In many ways, storytelling and drumming are intrinsically connected. They both tell us a story that harnesses all our senses and helps us imagine alternate possibilities through our creative process. They are at once healing and teaching. Join Award-winning Author and Storyteller Larry Spotted Crow Mann for a journey into this creative space and see where it leads.
Many times, we hear the term Native American history. But what is just as important is the living presence — the people of today. In this talk, Award-winning Author and Storyteller Larry Spotted Crow Mann discusses the current issues of Nipmuc people — from the Land Back movement to removing mascots and the education and food sovereignty programs that are giving agency back to the community.
When it comes to health inequities, nearly no group of people have suffered more than American Indians and Alaska Natives. They continue to die at higher rates than other Americans in many categories, including chronic liver disease and cirrhosis, diabetes, unintentional injuries, assault/homicide, intentional self-harm/suicide, and chronic lower respiratory diseases. In this talk, Award-winning Author and Storyteller Larry Spotted Crow Mann identifies the root causes and how we can all help Indigenous people receive better medical care and the long run better health.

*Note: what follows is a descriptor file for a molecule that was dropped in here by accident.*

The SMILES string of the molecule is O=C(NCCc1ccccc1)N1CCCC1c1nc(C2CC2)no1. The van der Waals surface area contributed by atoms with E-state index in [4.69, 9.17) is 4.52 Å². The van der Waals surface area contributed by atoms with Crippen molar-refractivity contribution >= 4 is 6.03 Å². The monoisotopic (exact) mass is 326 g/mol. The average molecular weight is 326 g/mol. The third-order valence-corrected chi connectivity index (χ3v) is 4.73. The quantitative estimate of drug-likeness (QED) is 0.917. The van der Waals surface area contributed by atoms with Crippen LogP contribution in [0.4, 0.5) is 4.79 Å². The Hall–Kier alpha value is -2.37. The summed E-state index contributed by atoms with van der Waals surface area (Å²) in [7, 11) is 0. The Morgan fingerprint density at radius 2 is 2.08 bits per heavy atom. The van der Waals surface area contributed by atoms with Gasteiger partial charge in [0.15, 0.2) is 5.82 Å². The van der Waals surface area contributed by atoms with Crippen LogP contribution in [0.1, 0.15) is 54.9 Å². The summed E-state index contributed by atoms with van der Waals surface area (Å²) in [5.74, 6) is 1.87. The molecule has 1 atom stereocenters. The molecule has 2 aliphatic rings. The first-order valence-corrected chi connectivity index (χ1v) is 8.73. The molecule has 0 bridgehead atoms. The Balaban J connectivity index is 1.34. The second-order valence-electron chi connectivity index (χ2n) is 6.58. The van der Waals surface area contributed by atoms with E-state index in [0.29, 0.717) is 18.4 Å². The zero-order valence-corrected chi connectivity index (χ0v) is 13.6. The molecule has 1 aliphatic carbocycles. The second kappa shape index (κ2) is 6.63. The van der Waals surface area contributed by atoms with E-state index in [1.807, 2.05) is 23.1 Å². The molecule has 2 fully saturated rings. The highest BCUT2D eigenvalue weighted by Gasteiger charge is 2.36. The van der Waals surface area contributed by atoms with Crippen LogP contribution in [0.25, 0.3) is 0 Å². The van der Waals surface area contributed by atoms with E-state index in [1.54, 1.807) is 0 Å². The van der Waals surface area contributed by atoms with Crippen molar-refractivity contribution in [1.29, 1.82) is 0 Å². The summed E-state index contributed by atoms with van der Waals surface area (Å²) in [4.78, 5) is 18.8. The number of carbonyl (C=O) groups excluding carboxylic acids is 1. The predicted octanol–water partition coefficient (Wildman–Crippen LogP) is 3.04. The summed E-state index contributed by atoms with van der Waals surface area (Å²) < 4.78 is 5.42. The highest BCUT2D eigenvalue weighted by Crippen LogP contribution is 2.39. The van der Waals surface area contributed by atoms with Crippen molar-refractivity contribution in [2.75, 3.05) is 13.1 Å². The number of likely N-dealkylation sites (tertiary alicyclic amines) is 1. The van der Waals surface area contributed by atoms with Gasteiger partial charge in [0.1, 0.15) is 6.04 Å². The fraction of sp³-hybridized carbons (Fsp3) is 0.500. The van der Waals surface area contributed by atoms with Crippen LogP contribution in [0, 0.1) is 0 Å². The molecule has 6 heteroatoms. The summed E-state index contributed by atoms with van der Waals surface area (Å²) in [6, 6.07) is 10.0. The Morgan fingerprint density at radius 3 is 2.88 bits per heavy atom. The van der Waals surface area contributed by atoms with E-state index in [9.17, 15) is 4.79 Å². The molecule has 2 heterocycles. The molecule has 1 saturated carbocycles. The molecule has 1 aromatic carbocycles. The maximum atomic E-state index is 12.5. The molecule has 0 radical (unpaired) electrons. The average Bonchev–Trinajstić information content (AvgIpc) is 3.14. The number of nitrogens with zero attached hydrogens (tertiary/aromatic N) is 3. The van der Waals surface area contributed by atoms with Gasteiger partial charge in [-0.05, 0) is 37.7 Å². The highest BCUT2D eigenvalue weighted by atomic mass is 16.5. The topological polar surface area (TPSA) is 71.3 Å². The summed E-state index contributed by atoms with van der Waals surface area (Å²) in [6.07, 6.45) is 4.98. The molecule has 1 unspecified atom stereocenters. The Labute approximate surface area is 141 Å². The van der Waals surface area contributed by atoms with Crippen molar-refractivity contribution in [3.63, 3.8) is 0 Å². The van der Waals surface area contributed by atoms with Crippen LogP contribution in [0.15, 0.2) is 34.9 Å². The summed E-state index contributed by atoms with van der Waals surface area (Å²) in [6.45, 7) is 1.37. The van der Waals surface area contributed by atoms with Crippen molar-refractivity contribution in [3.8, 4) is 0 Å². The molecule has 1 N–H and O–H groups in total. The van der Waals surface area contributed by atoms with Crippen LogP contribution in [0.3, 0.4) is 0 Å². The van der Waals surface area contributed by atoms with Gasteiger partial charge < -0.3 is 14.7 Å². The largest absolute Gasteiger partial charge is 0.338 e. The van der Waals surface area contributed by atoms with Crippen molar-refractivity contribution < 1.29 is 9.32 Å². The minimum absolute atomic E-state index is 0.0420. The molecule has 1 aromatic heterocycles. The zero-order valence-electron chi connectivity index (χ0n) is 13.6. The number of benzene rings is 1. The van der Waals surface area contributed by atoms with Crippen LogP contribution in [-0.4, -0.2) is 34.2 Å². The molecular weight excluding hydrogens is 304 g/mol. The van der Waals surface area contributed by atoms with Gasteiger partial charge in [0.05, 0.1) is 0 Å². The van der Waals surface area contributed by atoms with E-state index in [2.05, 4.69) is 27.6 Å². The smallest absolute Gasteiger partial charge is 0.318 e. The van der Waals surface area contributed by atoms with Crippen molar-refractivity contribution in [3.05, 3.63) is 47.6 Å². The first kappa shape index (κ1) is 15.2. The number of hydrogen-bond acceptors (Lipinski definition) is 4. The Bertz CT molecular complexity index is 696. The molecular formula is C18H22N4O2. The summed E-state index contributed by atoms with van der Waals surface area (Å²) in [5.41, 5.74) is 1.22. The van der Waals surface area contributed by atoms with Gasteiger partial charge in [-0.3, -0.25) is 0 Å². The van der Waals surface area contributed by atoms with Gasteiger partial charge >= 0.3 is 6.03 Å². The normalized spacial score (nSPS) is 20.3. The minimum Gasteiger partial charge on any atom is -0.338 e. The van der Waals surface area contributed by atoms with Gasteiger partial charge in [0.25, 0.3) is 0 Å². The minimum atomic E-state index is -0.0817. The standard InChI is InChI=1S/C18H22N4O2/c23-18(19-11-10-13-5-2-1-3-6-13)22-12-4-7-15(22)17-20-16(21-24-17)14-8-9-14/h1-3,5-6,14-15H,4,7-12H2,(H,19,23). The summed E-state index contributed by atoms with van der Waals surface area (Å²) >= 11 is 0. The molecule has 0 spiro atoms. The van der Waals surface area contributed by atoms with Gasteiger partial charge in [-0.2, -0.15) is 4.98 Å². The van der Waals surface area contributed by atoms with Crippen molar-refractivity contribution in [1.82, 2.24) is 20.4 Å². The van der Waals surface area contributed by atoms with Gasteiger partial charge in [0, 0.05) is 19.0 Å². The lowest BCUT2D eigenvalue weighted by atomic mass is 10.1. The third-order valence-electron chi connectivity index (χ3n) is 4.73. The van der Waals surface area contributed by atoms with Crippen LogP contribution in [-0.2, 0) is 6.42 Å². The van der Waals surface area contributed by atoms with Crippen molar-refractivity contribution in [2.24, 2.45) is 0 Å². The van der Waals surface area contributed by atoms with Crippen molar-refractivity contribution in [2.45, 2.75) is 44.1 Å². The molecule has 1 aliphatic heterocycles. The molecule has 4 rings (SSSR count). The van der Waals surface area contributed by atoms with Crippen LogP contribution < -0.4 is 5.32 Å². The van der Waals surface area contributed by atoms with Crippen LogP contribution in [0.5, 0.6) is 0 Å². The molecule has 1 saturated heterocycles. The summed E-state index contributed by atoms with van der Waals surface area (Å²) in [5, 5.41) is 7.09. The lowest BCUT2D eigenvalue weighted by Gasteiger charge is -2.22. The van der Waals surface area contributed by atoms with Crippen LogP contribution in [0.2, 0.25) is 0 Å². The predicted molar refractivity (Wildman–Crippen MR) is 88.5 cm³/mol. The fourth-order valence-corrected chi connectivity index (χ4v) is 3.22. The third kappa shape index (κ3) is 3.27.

Award-winning Author and Storyteller Larry Spotted Crow Mann, author of Drumming & Dreaming, The Mourning Road to Thanksgiving (2015 Native American WordCraft Circle of Honors winner), and the internationally acclaimed Tales from the Whispering Basket, identifies his process for writing and poetry and shares some of his methods that have been successful through the years.
"Thank you! It was a pleasure working with you and the team at APB. I am truly appreciative of the help with the adjustment in the scheduling. It made for a great day and Larry's presence and message was valued and well received. Again, thank you for being available and a true pleasure to work with."
"Educator, Community Leader and Activist Larry Spotted Crow Mann was one of the most profound and thoughtful speakers we've had providing both reflective and analytical frameworks for teaching our community members about Indigenous histories and cultures in Western Massachusetts."
"I have heard many good things about Larry's presentation. Everyone said they learned so much and it was very interesting. People enjoyed listening to him speak about Native American culture, especially because he is from this area."
"Everything went great. Larry was wonderful to hear from. He brought a great diversity of knowledge, and my students enjoyed meeting him. Larry shared personal stories and also brought his expertise from the many projects and initiatives he has worked on. He was very approachable and a great resource for my students. We especially appreciated the music and stories he shared."
"He was wonderful!! He really shared a lot of great things and our audience had some good questions. We look forward to a continued partnership with you!"